How Search Engines Work

how search engines work

93% of online experiences start on a search engine.

Search engines are tools that find and rank online content with a primary goal of providing useful and relevant matches to a user’s search. Search engines are made up of two primary components: The Search Index, essentially a digital library of web pages, and Algorithms, which are programs that rank results from the index. Search engines also have two types of results: organic and paid. Understanding how search engines work will help you rank your website higher in organic search results, generating more leads and more revenue.

Indexing begins with a public list of URLs from back links, sitemaps, and url submissions. From there crawling begins, where a computer bot visits and downloads the discovered sites, identifying keywords or phrases to determine a page’s context. Google then works to extract key and crucial information from these pages for indexing. Crawlers consistently read and reread pages in order to have the most up to date information about your site and others. Each search engine creates its own index of online pages. Using the vast indexes, search engines can quickly and easily locate the pages containing relevant and helpful information. If a page is not in a search engine’s index, a user will be unable to find the page.

Search engines must use this index to correctly pull pages with pertinent information to display for results and rank them, according to relevance. Algorithms determine the relevance and importance of a page by reviewing keywords and back linking, along with the quality and quantity of both. Ranking also involves other factors such as: user experience, authority, mobile-usability, load speed, site security, and usability. Google’s algorithms take all of these into account when determining ranking, as well as how a user interacts with the provided results. However, algorithms use more than just the index of sites to provide results, they also rely on information from users such as: location, language, or current device in order to deliver highly relevant and personalized results.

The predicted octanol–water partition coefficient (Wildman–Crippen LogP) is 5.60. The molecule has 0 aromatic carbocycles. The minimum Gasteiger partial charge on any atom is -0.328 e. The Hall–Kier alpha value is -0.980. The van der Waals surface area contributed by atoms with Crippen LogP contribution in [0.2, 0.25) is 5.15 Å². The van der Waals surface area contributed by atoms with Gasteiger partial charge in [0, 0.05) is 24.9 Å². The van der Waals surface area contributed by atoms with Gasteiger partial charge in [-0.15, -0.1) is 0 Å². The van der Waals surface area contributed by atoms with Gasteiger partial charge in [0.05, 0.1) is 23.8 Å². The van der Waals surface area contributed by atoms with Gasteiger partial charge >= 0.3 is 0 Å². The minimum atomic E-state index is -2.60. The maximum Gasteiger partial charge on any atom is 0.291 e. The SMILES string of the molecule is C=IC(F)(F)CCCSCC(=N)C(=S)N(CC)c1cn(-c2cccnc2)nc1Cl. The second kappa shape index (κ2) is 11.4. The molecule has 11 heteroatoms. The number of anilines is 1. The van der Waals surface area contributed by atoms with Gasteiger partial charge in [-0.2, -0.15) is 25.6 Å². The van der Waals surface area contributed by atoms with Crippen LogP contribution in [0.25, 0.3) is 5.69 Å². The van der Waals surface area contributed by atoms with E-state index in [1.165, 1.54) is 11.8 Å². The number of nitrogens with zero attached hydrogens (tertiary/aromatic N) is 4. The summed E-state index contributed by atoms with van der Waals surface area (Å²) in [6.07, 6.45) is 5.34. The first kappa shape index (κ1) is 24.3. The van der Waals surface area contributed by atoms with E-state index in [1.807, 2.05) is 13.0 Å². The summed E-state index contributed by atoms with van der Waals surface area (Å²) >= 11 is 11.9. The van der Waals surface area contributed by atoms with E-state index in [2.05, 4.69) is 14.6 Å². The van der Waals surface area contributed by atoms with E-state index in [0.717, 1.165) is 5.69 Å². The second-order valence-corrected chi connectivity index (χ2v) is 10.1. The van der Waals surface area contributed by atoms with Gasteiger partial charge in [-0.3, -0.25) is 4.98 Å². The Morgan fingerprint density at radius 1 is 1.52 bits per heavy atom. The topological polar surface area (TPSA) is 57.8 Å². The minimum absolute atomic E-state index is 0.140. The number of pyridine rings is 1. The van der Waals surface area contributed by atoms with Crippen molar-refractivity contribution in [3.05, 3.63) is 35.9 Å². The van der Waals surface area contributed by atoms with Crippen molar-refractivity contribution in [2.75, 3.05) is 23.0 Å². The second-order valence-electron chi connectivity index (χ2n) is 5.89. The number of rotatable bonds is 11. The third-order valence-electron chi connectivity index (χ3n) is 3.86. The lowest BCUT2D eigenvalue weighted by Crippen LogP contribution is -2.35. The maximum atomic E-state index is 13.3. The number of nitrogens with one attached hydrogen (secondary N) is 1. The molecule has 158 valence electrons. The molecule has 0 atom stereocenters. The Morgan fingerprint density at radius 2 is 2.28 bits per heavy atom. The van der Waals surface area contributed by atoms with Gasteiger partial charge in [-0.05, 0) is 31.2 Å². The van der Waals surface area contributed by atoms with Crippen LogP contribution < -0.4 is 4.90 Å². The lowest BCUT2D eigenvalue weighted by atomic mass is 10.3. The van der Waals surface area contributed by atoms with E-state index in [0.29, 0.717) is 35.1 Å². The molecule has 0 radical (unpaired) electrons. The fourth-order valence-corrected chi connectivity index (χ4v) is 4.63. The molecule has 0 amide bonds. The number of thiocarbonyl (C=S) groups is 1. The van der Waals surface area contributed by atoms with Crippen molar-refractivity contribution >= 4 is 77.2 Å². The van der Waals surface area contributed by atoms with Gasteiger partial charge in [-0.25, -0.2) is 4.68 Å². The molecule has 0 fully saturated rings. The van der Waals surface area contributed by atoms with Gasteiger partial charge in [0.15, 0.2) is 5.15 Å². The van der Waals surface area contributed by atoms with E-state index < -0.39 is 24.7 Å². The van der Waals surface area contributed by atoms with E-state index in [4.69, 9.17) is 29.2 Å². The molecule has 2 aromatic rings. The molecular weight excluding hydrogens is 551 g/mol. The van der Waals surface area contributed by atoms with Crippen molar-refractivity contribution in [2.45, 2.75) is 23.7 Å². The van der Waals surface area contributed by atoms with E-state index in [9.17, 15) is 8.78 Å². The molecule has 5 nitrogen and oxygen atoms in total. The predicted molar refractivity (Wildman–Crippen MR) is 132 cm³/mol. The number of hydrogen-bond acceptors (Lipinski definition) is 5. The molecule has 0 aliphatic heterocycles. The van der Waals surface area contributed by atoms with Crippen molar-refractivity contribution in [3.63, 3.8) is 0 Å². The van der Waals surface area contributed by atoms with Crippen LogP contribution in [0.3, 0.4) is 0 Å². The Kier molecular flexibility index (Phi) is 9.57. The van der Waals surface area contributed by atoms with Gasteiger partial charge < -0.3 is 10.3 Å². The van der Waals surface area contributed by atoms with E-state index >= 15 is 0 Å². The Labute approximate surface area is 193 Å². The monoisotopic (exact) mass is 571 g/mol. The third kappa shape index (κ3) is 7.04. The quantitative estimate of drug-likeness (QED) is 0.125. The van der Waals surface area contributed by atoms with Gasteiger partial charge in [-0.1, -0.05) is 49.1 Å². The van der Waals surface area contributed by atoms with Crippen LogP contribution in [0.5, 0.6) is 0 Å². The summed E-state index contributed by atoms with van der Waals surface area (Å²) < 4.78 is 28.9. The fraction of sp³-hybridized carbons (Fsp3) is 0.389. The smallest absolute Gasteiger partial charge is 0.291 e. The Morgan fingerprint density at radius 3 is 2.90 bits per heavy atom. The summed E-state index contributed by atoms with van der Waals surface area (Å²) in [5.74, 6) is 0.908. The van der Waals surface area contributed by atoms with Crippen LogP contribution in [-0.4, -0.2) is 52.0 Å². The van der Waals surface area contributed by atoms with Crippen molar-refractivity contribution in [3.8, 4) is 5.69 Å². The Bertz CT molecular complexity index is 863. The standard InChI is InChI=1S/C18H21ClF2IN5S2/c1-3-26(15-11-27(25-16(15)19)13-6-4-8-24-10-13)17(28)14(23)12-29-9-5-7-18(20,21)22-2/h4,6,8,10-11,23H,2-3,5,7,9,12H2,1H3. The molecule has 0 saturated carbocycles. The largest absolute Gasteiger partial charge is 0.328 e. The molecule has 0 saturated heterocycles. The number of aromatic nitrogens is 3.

Both indexing and algorithm ranking are prime examples as to why it is crucial to optimize your website, as SEO communicates the relevance of your site and gives search engines more information for indexing. When you exclude your business from search, or fail to optimize your site, you exclude your business from valuable leads, sales, and revenue. With strong SEO, search engines can serve as one of your best team members as 93% of online experiences start with a search engine and 40% of revenue comes from organic traffic.

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